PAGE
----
Prince Harry’s upcoming tell-all is said to be worrying the British royal family months before it hits bookshelves.
In October, Penguin Random House announced that the Duke of Sussex’s memoir, titled “Spare,” is coming out on Jan. 10. According to the publisher, the story is told with “raw, unflinching honesty” and filled with “insight, revelation, self-examination and hard-won wisdom about the eternal power of love over grief.” Within hours of the announcement, “Spare” skyrocketed to the top 10 bestseller list on Amazon.
“Oh my gosh, I think they’re shaking in their boots over this,” author Christopher Andersen told Fox News Digital. “I think that they’ve done everything they [could] to persuade Harry not to publish this book… I just think if you look at what happened in [Queen Elizabeth II’s] funeral, I don’t see fences being mended. I thought that Harry looked very unhappy. Of course, his grandmother just died. But beyond that, there were no affectionate moments. No one was singing ‘Kumbaya’ by any means.”
Andersen has recently written a book about the 38-year-old’s father titled “The King: The Life of Charles III.” He spoke to numerous palace insiders, as well as those who have known the queen’s eldest son or worked with the 74-year-old closely over the years.
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According to Andersen, the king “still has affection” for his youngest son and is hopeful he can bring the family back together again.
“I’m sure he wants to mend the rift between Harry and [his older brother Prince] William,” Andersen explained. “How [is he] going to be able to do that with this book looming on the horizon with more revelations? … It’s gotta be adversely impossible, I think.”
“I think that Charles is between a rock and a hard place here,” he shared. “If Harry and Meghan [Markle] aren’t going to be working royals, then he wants to follow his mother’s dictum. And that is, if you’re not full-time, you’re out. But by the same token, he needs all hands on deck… It’s going to be interesting to see what happens in the future.”
Andersen said he was stunned to hear that initially, Harry was not allowed to wear his military uniform for the queen’s vigil. After sparking backlash, the palace announced he would be allowed to wear his uniform to stand vigil around the queen’s coffin. He wore a suit for the funeral.
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“[Prince] Edward was permitted to wear a uniform and he’s never served in the military,” said Andersen.
“[Prince] Andrew, with all of his problems, was permitted to wear a uniform… but Harry wasn’t… That initial laying down of the law by Charles or refusal to bend in the beginning, I thought, was alarming. And actually, if anybody deserves to wear a uniform in the royal family, it’s Harry. I mean, 10 years in the army and actually serving in combat in Afghanistan. He certainly earned that, right? And I think he was hurt by that. I think he was hurt by the kind of lack of attention that [he and his wife] were getting in London from the rest of the family and they couldn’t wait to get back in the U.S.”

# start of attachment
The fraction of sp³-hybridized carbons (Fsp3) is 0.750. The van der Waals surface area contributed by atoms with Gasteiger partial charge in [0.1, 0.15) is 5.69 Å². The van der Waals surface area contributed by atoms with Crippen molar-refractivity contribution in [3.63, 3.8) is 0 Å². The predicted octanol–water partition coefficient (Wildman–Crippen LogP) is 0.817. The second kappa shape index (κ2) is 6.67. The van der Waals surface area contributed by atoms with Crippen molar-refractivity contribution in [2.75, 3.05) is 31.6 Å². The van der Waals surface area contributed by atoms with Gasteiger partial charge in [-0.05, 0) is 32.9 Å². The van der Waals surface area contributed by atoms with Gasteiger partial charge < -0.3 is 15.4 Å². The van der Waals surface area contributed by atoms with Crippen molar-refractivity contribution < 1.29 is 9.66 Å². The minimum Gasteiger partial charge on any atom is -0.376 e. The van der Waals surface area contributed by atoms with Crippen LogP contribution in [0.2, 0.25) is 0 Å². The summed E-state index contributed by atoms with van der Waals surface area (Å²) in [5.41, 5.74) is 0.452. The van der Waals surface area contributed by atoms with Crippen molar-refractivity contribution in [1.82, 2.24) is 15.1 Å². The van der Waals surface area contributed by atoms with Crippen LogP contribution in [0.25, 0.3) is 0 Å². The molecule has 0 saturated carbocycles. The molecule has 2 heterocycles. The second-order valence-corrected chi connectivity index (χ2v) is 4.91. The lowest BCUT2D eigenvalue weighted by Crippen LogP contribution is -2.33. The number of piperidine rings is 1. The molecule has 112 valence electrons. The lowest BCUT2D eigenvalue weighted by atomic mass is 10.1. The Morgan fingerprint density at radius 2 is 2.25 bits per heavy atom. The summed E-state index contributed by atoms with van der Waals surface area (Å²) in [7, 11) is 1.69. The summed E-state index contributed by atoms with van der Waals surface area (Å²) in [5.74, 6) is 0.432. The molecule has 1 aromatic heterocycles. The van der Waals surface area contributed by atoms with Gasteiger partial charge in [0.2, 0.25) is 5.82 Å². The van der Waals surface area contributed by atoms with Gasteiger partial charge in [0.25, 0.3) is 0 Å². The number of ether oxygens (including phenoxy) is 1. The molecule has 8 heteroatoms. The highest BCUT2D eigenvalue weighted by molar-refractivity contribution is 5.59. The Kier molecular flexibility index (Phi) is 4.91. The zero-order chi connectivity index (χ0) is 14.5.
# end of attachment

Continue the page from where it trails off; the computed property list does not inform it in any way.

According to Andersen’s book, Charles found Markle, a former American actress, to be “completely charming, absolutely delightful.” Andersen alleged that initially, Charles had no idea the former “Suits” star was biracial because she “bore a passing resemblance” to Kate Middleton’s sister, Pippa. “Not that it would have mattered at all, of course,” he allegedly told an American pal. “But no, I didn’t realize that until much later.”
Harry married Markle, 41, in 2018. But in 2020, the Duke and Duchess of Sussex announced they were stepping back as senior members of the British royal family. They moved to California and soon gave a bombshell interview in 2021 with Oprah Winfrey.
The couple spoke of Markle’s deep unhappiness with her new life in England, the alleged racism within the royal family and Harry’s fear that his wife’s life might be endangered had they remained in his native country. Harry also told Winfrey that his family cut him off financially and that he helped pay for his security with money left to him by his mother. They have launched numerous initiatives, including a Netflix production deal and the nonprofit Archewell Foundation.
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Penguin Random House’s announcement about “Spare” included a statement from Harry.
“I’m writing this not as the prince I was born but as the man I have become,” he said. “I’ve worn many hats over the years, both literally and figuratively, and my hope is that in telling my story — the highs and lows, the mistakes, the lessons learned — I can help show that no matter where we come from, we have more in common than we think.”
The book had been tentatively scheduled for publication this year, and the delay led to rumors that Harry was hesitating to say too much about his family, or was perhaps revising the narrative after his grandmother died in September. He has spoken of being estranged from his brother, although the siblings and their wives appeared in public together during the mourning period following the queen’s death.
Financial terms for the book were not disclosed. However, Harry will donate proceeds from “Spare” to British charities. He has already given $1.5 million to Sentebale, an organization he co-founded with Prince Seeiso of Lesotho to help children and young people in Lesotho and Botswana affected by HIV/AIDS.